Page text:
The Windows Vista WinSAT rating gives this machine a 3.5 which might seem awefully low, but that’s only because of the integrated ATI graphics adapter pulling down the overall mark. Otherwise it would have easily reached a 4.1 which is admirable for a Tablet PC form factor. An ultra-low-voltage processor really helps battery life and reducing heat emissions whilst not comprising on performance, very much a recommended upgrade.
Obviously I’ve been spoiled by AMD’s desktop quad-core Phenom, but the Core 2 Duo processor packs a pretty big punch for a tablet PC. You’re not going to have much luck doing HD video editing, but it’ll swift through business applications or viewing HD video like a hot knife in butter.
Dell has also shipped a few custom Windows Mobility Center tiles for luck, but they really don’t do anything besides open up the Dell configuration applications.
To their credit, their QuickSet application which has almost become a Mobility Center clone is much more useful loaded with device-specific configurations like automatically turning on the computer if the stylus is removed.
Notably this model has the $600 solid-state disk upgrade so I was eager to find out exactly what the fuss is about. Of course I don’t expect anyone to purchase this upgrade so this is purely experimental. Dell claims up to a 23% performance boost, which I think might be considered realistic. Boot is certainly faster, but still far from instant. As HDTach shows, the SSD is able to sustain its average 60Mb/sec read speed throughout which is something platter-disk drives simply cannot come close to achieving. The issue of course is limited write cycles with flash memory, but I wasn’t going to test that.
To top it off, I have a short 60-second video clip demoing the touch functionality. Sorry for the quality as it was recorded on a digital still camera.
Update: Added a short clip featuring the stylus.
I didn’t specifically test battery life, but Windows Vista is reporting about 5 hours usage with the primary 6-cell and secondary slice battery attached. I’ve always believed Vista’s battery estimates to be quite conservative, so I trust this is an accurate representation how it might fare in the real world. Five hours is actually pretty amazing for a lightweight tablet, so I think the ultra-low-voltage processor needs to be thanked again.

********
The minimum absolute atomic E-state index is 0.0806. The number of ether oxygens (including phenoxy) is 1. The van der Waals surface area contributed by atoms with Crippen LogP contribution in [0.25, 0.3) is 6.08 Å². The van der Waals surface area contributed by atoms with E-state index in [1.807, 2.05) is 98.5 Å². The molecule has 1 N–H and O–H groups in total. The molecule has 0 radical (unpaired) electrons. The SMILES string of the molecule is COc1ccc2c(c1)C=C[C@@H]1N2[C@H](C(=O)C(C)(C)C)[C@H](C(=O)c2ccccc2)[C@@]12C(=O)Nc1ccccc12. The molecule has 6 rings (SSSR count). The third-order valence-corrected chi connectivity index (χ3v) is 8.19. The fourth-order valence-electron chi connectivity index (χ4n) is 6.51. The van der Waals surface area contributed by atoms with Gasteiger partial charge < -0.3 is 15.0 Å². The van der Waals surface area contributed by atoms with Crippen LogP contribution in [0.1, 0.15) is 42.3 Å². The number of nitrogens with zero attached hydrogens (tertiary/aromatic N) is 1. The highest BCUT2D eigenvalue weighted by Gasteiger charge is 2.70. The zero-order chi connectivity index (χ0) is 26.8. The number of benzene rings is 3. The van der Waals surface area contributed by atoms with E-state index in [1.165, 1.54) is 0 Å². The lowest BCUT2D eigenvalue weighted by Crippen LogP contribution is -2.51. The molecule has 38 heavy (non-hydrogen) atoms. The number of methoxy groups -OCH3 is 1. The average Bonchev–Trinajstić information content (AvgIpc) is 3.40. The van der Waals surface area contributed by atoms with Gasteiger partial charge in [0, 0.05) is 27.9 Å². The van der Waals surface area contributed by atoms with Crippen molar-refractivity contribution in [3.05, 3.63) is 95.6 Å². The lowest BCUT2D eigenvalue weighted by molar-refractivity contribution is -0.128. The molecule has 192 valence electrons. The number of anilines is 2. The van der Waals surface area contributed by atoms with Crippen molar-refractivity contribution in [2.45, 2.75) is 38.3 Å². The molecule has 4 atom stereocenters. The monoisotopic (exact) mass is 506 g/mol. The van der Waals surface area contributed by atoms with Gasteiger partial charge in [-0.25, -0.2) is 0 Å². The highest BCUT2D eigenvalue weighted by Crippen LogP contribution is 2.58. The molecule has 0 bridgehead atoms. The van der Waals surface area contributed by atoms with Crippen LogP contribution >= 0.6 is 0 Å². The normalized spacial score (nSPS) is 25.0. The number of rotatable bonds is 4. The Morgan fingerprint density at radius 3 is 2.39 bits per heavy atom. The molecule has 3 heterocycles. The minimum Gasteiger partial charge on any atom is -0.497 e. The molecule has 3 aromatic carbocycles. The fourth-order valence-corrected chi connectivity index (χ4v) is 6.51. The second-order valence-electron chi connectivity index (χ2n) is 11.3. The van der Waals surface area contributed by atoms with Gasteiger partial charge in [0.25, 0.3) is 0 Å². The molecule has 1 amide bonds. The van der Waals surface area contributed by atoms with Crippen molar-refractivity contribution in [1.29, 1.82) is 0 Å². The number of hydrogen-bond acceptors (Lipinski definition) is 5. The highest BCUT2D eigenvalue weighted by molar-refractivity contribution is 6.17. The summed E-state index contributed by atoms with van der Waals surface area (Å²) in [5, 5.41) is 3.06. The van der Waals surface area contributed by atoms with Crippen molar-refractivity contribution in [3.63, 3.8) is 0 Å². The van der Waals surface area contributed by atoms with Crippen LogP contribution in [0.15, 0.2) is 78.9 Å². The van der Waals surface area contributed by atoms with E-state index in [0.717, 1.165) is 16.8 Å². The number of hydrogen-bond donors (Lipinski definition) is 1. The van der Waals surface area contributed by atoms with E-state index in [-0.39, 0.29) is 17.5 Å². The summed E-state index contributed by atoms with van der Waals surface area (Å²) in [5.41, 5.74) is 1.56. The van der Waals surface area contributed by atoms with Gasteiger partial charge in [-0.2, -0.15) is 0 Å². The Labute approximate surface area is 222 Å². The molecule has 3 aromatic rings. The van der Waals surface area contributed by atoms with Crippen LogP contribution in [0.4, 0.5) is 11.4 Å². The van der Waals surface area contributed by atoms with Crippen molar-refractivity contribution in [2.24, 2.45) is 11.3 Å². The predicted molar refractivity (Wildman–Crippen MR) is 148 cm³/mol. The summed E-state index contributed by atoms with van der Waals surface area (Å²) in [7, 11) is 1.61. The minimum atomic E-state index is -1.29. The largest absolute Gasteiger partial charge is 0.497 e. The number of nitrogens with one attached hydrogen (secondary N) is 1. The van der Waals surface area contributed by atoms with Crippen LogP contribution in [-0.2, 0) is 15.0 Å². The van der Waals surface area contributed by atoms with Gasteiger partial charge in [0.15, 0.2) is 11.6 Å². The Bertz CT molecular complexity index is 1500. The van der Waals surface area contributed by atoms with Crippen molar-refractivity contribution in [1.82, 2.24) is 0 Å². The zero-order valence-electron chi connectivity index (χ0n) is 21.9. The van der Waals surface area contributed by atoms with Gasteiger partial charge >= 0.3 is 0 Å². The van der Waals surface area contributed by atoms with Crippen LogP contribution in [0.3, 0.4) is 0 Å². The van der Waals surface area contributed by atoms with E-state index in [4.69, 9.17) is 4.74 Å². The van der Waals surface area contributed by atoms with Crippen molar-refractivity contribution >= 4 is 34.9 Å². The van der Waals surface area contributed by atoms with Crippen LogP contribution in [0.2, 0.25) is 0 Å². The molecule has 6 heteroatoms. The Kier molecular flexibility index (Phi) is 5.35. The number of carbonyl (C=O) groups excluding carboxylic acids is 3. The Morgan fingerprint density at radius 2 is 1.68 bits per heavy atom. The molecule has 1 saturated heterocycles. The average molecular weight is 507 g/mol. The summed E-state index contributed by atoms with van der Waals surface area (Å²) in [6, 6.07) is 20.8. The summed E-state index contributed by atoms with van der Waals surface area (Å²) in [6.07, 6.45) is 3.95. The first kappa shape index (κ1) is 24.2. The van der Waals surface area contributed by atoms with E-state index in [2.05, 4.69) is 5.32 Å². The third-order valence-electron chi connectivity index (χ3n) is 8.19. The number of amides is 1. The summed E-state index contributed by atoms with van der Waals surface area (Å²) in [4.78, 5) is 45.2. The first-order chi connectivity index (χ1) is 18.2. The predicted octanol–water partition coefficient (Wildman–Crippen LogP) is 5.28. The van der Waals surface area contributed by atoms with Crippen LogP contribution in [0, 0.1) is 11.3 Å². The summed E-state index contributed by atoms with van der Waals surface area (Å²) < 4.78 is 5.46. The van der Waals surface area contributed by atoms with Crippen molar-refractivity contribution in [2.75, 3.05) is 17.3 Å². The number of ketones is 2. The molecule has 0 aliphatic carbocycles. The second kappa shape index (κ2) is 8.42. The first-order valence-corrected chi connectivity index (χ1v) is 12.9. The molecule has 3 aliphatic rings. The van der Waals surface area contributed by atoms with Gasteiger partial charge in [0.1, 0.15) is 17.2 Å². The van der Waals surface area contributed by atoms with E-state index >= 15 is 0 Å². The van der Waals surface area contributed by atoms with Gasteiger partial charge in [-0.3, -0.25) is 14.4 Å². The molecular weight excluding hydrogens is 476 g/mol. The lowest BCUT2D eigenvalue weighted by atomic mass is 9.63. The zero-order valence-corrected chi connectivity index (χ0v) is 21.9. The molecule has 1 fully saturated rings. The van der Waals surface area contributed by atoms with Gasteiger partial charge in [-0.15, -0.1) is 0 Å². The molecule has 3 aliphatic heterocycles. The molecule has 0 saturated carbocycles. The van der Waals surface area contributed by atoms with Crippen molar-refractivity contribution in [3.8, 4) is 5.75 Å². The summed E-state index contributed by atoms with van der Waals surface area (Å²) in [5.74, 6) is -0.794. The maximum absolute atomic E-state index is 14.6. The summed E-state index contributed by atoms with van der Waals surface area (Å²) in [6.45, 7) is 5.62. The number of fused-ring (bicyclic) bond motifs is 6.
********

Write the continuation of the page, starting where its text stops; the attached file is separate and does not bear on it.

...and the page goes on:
In conclusion, this is a very slick and feature-packed Tablet PC and a notable first entry into the market from Dell. This is not a “me-too-tablet”. They’ve certainly put a lot of thought into the design and engineering of this device and it’s certainly a joy to use. However it all comes down to price, which ultimately decides its value and who can afford it. Sadly when you put the features and price side by side, it’s hard to justify subtle innovation for extremely high premiums. A lot of people who would have otherwise been all over this product – students like myself – can barely touch the most standard model. If you have money lying around, this is a top-tier Tablet you won’t regret.
Update: Added synthetic benchmark result from wPrime, a multi-threaded benchmarking tool to test CPU performance. It took 69.965 seconds to complete the 32M speed test, which is 2 seconds faster than another benchmark with the same CPU. This is somewhat comparable to the Core 2 Duo T5470 1.6Ghz CPU but at the cost of more than 3 times the energy usage.